This paper focuses on ignored issues regarding the impact of trade reforms in transition economies. These economies are primarily characterized by a low quality of their products, large depreciations of their currencies, and a high degree of government intervention in economic activity. These elements are embedded in a duopoly model of vertical product differentiation and international trade. First, we show that trade liberalization in transition economies reduces the output of local firms. Second, neither free trade nor zero subsidy is optimal. There exists a rationale for infant-industry protection in that a commitment by the government to use a socially optimal trade and industrial policy can release the domestic firm from low-quality production. Since greater profits are derived from high-quality products, this enables local firms to finance productivity and technology improvements. Third, in terms of social welfare, no equivalence result between the effects of exchange rate changes and the optimal trade policy can be obtained.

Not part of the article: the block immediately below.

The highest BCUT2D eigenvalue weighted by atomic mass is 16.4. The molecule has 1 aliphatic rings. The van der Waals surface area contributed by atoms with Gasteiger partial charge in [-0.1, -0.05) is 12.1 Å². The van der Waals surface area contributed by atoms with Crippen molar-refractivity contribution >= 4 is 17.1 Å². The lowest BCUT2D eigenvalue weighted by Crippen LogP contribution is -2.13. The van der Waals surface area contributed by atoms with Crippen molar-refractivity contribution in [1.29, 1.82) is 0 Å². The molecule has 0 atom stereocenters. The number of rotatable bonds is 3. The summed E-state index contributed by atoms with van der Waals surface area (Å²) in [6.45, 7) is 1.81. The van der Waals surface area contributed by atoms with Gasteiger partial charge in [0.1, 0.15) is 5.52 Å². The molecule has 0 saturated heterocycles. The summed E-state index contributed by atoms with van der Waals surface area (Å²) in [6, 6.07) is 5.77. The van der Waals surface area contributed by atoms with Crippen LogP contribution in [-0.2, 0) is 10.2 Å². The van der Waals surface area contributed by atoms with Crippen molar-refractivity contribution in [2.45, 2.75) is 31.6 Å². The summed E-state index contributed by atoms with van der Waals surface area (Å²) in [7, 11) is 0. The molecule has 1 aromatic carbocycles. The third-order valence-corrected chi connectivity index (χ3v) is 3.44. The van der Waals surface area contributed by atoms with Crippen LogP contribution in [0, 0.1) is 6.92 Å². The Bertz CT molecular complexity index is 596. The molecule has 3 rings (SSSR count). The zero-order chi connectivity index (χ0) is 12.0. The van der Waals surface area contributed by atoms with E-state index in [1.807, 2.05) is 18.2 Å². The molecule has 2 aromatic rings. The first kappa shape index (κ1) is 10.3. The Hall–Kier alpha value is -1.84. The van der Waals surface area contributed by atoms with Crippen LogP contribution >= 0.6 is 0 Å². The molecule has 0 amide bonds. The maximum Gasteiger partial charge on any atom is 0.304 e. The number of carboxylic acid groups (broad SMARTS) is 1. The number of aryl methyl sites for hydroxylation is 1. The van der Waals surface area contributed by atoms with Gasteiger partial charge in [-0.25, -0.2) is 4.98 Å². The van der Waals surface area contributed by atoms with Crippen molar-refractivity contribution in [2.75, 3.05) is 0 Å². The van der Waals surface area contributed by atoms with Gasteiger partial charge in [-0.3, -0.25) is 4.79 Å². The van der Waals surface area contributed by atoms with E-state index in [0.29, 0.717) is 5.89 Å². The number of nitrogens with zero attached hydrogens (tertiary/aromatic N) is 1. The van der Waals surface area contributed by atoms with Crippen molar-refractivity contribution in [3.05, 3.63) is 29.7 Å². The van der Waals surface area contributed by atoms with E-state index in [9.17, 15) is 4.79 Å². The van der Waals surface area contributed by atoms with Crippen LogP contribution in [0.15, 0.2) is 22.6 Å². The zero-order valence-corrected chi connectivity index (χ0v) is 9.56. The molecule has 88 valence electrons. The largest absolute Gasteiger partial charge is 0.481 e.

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Tinbergen Institute Discussion Paper Series
Tinbergen Institute

Moraga-Gonzalez, J. L., & Viaene, J.-M. (2000). Trade Policy of Transition Economics (No. 0929-0834). Tinbergen Institute Discussion Paper Series. Retrieved from